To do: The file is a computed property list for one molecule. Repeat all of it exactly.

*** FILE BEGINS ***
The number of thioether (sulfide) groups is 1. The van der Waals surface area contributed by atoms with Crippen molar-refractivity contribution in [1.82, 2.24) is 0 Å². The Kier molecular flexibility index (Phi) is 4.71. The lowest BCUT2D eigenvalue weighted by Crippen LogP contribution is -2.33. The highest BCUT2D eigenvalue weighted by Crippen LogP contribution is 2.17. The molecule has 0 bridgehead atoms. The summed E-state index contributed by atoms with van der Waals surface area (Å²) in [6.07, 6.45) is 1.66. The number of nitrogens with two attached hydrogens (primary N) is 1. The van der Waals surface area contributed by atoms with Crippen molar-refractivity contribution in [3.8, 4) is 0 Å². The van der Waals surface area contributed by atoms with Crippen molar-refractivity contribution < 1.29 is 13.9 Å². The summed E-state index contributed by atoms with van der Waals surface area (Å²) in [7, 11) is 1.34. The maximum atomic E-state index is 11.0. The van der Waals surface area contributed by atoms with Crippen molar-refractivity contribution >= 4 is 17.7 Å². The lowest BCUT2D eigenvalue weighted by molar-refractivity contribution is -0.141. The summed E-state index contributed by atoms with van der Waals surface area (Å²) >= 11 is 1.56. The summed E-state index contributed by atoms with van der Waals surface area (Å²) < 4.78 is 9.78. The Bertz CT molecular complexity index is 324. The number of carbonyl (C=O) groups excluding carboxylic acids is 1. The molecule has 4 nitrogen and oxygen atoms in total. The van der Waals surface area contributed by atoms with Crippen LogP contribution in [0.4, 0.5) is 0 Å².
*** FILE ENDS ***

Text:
The number of thioether (sulfide) groups is 1. The van der Waals surface area contributed by atoms with Crippen molar-refractivity contribution in [1.82, 2.24) is 0 Å². The Kier molecular flexibility index (Phi) is 4.71. The lowest BCUT2D eigenvalue weighted by Crippen LogP contribution is -2.33. The highest BCUT2D eigenvalue weighted by Crippen LogP contribution is 2.17. The molecule has 0 bridgehead atoms. The summed E-state index contributed by atoms with van der Waals surface area (Å²) in [6.07, 6.45) is 1.66. The number of nitrogens with two attached hydrogens (primary N) is 1. The van der Waals surface area contributed by atoms with Crippen molar-refractivity contribution in [3.8, 4) is 0 Å². The van der Waals surface area contributed by atoms with Crippen molar-refractivity contribution < 1.29 is 13.9 Å². The summed E-state index contributed by atoms with van der Waals surface area (Å²) in [7, 11) is 1.34. The maximum atomic E-state index is 11.0. The van der Waals surface area contributed by atoms with Crippen molar-refractivity contribution >= 4 is 17.7 Å². The lowest BCUT2D eigenvalue weighted by molar-refractivity contribution is -0.141. The summed E-state index contributed by atoms with van der Waals surface area (Å²) >= 11 is 1.56. The summed E-state index contributed by atoms with van der Waals surface area (Å²) < 4.78 is 9.78. The Bertz CT molecular complexity index is 324. The number of carbonyl (C=O) groups excluding carboxylic acids is 1. The molecule has 4 nitrogen and oxygen atoms in total. The van der Waals surface area contributed by atoms with Crippen LogP contribution in [0.4, 0.5) is 0 Å².